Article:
Following the American Civil War Sesquicentennial with day by day writings of the time, currently 1863.

Post image for War Letters of William Thompson Lusk.

War Letters of William Thompson Lusk.

November 19, 2012

War Letters of William Thompson Lusk.

Near Fredericksburg,

Nov. 19th, 1862.

My dear Mother:

Here we are at last on familiar ground, lying in camp at Falmouth, opposite to Fredericksburg. I have been unable while on the march for the few days past, to write you, but am doing my best with a pencil to-night, as one of our Captains returns home to-morrow, and will take such letters as may be given him. It was my turn to go home this time, but my claim was disregarded. You know Lt.-Col. Morrison has command of the Regiment in Col. Farnsworth’s absence, and Morrison never omits any opportunity to subject me to petty annoyances. I am an American in a Scotch Regiment, and in truth not wanted. Yet I cannot resign. The law does not allow that, so I have to bear a great deal of meanness. Stevens in his lifetime, knowing how things stood, kept in check the Scotch feeling against interlopers like Elliott and myself. … I do not exaggerate these things. I used to feel the same way in old times, but had been so long separated from the regiment as almost to forget them. I have borne them of late without complaint, hoping the efforts of my friends might work my release. In the Regiments of the old Division I think no officer had so many strong friends as I. In my own Regiment I may say that I am friendless. (I except McDonald). In the Division I had a reputation. In my Regiment I have none. After eighteen months of service I am forced to bear the insults of a man who is continually telling of the sacrifices he has made for his country because he abandoned, on leaving for the war, a small shop where he made a living by polishing brasses for andirons.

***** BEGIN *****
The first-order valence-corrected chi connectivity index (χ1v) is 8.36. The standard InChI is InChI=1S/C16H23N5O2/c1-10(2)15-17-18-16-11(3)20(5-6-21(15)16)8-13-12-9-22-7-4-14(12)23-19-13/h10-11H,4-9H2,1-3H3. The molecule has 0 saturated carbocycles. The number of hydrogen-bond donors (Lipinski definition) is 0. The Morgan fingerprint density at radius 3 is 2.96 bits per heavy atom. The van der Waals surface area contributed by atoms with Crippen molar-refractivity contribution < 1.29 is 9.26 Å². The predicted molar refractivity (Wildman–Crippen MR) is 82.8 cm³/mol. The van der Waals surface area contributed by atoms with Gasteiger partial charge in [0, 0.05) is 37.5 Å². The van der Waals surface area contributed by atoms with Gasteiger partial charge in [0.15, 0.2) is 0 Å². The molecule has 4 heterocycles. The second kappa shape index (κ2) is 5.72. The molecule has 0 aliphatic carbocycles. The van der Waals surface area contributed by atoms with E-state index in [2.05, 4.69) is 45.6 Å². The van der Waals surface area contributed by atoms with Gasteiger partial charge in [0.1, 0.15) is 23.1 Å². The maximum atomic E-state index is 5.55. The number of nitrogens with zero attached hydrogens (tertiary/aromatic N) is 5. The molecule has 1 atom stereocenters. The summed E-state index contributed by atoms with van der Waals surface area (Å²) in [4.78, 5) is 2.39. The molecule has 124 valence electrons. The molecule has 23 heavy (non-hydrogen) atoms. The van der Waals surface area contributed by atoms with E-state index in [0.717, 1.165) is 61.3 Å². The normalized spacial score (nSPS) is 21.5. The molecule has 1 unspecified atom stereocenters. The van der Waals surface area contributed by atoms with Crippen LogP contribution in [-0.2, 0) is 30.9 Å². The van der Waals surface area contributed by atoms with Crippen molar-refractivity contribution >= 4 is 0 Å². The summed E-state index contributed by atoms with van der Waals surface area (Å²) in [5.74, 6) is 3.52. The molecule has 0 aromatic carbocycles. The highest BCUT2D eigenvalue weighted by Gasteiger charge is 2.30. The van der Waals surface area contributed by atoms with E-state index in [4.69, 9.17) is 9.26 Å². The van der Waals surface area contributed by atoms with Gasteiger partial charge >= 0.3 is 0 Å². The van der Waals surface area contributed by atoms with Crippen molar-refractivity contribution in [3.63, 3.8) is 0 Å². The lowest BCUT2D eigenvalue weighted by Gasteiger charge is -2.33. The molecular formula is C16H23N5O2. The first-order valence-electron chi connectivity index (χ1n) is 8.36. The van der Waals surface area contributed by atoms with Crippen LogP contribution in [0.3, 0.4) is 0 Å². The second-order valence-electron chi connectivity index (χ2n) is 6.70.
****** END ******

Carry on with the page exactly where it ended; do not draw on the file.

Forgive me, my dear mother, for complaining. It does me good sometimes, for then, after speaking freely, I always determine afresh that if these things must be, I will nevertheless do my duty, and in so doing maintain my self-respect. Love to all, dear mother. Good-bye.

Very afFec’y.,

William T. Lusk.

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